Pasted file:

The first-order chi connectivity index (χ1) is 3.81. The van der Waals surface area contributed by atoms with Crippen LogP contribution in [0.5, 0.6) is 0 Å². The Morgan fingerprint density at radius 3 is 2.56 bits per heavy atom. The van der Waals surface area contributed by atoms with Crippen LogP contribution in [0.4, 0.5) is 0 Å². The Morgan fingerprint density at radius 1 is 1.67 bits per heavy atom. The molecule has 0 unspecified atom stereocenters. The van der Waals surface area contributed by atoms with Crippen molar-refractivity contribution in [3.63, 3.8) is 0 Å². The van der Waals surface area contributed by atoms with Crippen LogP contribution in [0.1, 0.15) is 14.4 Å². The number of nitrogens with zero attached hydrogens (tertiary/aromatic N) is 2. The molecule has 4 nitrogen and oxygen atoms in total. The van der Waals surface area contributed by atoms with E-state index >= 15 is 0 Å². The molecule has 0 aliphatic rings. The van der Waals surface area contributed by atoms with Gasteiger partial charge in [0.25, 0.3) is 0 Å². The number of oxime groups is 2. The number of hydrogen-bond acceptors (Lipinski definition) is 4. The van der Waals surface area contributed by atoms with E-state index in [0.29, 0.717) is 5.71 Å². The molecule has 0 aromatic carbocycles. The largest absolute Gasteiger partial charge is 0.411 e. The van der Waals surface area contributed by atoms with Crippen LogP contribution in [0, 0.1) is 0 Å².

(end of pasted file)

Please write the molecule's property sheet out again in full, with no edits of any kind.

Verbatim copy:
The first-order chi connectivity index (χ1) is 3.81. The van der Waals surface area contributed by atoms with Crippen LogP contribution in [0.5, 0.6) is 0 Å². The Morgan fingerprint density at radius 3 is 2.56 bits per heavy atom. The van der Waals surface area contributed by atoms with Crippen LogP contribution in [0.4, 0.5) is 0 Å². The Morgan fingerprint density at radius 1 is 1.67 bits per heavy atom. The molecule has 0 unspecified atom stereocenters. The van der Waals surface area contributed by atoms with Crippen molar-refractivity contribution in [3.63, 3.8) is 0 Å². The van der Waals surface area contributed by atoms with Crippen LogP contribution in [0.1, 0.15) is 14.4 Å². The number of nitrogens with zero attached hydrogens (tertiary/aromatic N) is 2. The molecule has 4 nitrogen and oxygen atoms in total. The van der Waals surface area contributed by atoms with E-state index >= 15 is 0 Å². The molecule has 0 aliphatic rings. The van der Waals surface area contributed by atoms with Gasteiger partial charge in [0.25, 0.3) is 0 Å². The number of oxime groups is 2. The number of hydrogen-bond acceptors (Lipinski definition) is 4. The van der Waals surface area contributed by atoms with E-state index in [0.29, 0.717) is 5.71 Å². The molecule has 0 aromatic carbocycles. The largest absolute Gasteiger partial charge is 0.411 e. The van der Waals surface area contributed by atoms with Crippen LogP contribution in [0, 0.1) is 0 Å².